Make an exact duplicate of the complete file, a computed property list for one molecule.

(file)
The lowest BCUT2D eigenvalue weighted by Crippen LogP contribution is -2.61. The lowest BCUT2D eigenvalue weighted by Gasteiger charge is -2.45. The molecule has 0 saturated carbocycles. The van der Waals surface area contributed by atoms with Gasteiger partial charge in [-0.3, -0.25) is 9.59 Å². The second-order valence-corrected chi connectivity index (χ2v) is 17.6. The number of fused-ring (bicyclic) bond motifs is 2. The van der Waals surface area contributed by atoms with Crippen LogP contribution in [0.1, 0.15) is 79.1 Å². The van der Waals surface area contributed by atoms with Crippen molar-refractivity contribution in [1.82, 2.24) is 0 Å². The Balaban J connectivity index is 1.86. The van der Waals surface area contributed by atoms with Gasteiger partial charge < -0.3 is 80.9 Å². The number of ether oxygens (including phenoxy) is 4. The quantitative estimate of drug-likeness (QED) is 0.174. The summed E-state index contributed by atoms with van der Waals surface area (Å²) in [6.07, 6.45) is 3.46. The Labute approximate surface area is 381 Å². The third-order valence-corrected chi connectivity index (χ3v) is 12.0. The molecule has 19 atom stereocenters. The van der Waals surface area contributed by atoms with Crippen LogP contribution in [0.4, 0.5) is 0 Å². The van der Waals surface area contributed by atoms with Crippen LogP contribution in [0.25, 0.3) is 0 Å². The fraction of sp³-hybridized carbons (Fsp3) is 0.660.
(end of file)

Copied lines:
The lowest BCUT2D eigenvalue weighted by Crippen LogP contribution is -2.61. The lowest BCUT2D eigenvalue weighted by Gasteiger charge is -2.45. The molecule has 0 saturated carbocycles. The van der Waals surface area contributed by atoms with Gasteiger partial charge in [-0.3, -0.25) is 9.59 Å². The second-order valence-corrected chi connectivity index (χ2v) is 17.6. The number of fused-ring (bicyclic) bond motifs is 2. The van der Waals surface area contributed by atoms with Crippen LogP contribution in [0.1, 0.15) is 79.1 Å². The van der Waals surface area contributed by atoms with Crippen molar-refractivity contribution in [1.82, 2.24) is 0 Å². The Balaban J connectivity index is 1.86. The van der Waals surface area contributed by atoms with Gasteiger partial charge < -0.3 is 80.9 Å². The number of ether oxygens (including phenoxy) is 4. The quantitative estimate of drug-likeness (QED) is 0.174. The summed E-state index contributed by atoms with van der Waals surface area (Å²) in [6.07, 6.45) is 3.46. The Labute approximate surface area is 381 Å². The third-order valence-corrected chi connectivity index (χ3v) is 12.0. The molecule has 19 atom stereocenters. The van der Waals surface area contributed by atoms with Crippen LogP contribution in [0.4, 0.5) is 0 Å². The van der Waals surface area contributed by atoms with Crippen LogP contribution in [0.25, 0.3) is 0 Å². The fraction of sp³-hybridized carbons (Fsp3) is 0.660.